Rejecting Campus Apathy
THE SEMESTER WAS A BLUR. John could barely remember the names of the classes he failed and friends he lost. His start at school had been smooth, beginning with a mix of classes, parties, dining halls and dorm rooms—a schedule that quickly dulled into a monotonous routine. Soon, casual socials turned into all-night hangouts, and class periods gave way to movie channels and reruns. Somewhere along the way, his schedule spiraled out of control and wasted time became its only consistency.
Apathy can quickly spread on a college campus. Most students arrive with passion and excitement for the four years they will spend working on their undergrad, yet in the shuffle of classes, parties, jobs and relationships, that passion often fades into indifference. A recent study found that after attending college for one year, the number of students performing community service decreases by about 26.6 percent. That number continues to decline as time goes on. While some students fall into the extremes of constant partying or studying, many simply develop routines of wasted time and directionless living. Let’s face it: Lost marathons and Rock Band tournaments can be fun, but when they take the place of meaningful relationships and community outreach, there is a problem.
“If you don’t see college as having a purpose greater than yourself, it loses all meaning,” says David Horner, a professor of theological studies at Talbot University. Having done research on multiple universities, Horner believes the most common cause of campus apathy is lack of vision. “Many students simply show up and try to make it through without failing out, but college years are the most formative in your life,” he says. He encourages students to cast a spiritual, intellectual and moral vision for their college career, focusing on what they want to accomplish not only for themselves but also for their campus and city.
Along with forming a vision, Horner believes it is essential to find community. “We fall down. We need webs of relationships to help us up—I think that is crucial,” he says. “Even if you have a great vision for yourself, you are not going to make it if you are doing it alone.”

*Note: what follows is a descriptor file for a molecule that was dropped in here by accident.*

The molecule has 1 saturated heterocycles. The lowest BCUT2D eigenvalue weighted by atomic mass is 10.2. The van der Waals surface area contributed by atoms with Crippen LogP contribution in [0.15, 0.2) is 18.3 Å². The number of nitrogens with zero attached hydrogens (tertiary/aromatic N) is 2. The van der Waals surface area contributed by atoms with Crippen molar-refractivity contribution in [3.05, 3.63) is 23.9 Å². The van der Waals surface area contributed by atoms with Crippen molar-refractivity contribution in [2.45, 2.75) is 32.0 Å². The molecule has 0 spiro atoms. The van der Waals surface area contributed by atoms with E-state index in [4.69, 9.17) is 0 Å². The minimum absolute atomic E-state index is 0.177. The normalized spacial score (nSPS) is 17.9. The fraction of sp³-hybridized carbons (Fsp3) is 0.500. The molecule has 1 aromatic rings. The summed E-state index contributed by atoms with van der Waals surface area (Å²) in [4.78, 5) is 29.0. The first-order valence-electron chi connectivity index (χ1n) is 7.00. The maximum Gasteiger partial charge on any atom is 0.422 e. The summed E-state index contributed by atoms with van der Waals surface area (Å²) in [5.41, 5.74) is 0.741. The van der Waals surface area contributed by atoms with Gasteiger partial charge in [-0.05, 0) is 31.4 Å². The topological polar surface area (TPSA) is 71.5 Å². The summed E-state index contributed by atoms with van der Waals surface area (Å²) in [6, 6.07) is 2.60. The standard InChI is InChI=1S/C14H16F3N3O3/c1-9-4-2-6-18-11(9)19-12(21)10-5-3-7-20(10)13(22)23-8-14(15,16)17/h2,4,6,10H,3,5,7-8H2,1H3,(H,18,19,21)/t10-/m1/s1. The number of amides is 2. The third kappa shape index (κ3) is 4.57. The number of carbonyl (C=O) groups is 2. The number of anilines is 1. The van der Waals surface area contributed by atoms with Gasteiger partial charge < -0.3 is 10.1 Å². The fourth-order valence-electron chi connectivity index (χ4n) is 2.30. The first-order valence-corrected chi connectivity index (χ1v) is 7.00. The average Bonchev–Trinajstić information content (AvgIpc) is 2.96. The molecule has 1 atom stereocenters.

He believes relationships make or break the college experience and often determine students’ lifestyles during and after their time in school. Nearly 52 percent of first-year students feel isolated on their campus, and Horner points out that many students only form relationships with other students, separating themselves from the people living outside their school. “There is something really bracing about being around people of different ages and needs—it gets you out of yourself,” he says.
Alyssa Herter, a senior at Western Michigan University, recalls developing a routine of wasted time and unhealthy community after her freshman year. “I became too comfortable letting my nightlife consist of sitting around friends’ apartments, drinking the night away,” she says. “There was nothing fulfilling about it. Once you sink into that lifestyle, though, it can be really tough to turn away from.”
Eventually, Herter found a community of friends that kept her grounded, and she began living for more than quick fun every night. “Community made all the difference,” she says. “Our lives often reflect the people we surround ourselves with.”
While many students struggle with wasting time, others plunge into classes and work, believing constant busyness equals purposeful living. Horner says many students fill their schedules to feel productive, but the effort can often be meaningless. “You work so hard on something that’s trivial—but really it’s a kind of slothfulness,” he says. “Even though you look like you are working hard, you are not connecting to something that is worthwhile.”
Paul Austin, the Big Sky Area director of Chi Alpha, sees this frequently on college campuses. He understands that many students have obligations that limit their time for community and outreach, but he encourages them to find small ways to reach out to those already around them. “If you have time to do one thing, ask yourself what you can do within that to have a great impact,” he says. He believes students who try to do everything often stretch themselves too thin and tire out. “It’s better to have focus in small things than to be over-involved on a shallow level. Everyone has personal strengths and passions. It’s about using those in small ways to do big things for the Kingdom of God.”
After spending all day studying and working as a graphic designer, Brad Ulrich, a senior at Oklahoma State, admits he has little energy for outreach and service projects. “I get so caught up with academics and vocations that those things tend to become another task on my ever-lengthening to-do list,” he says. Ulrich and his friends started bike-riding around town as a way to take a break, but in the spring semester of 2009, they realized they could combine leisure with outreach. They began riding to local grocery stores, buying one item each and delivering their purchases to a local food bank. Ulrich used graphic design to make posters for the outreach, and he hopes to promote it even more next year.
“We love riding bikes and we wanted to help our community, so we just combined the two passions,” he says. “It’s about living outwardly in simple ways.”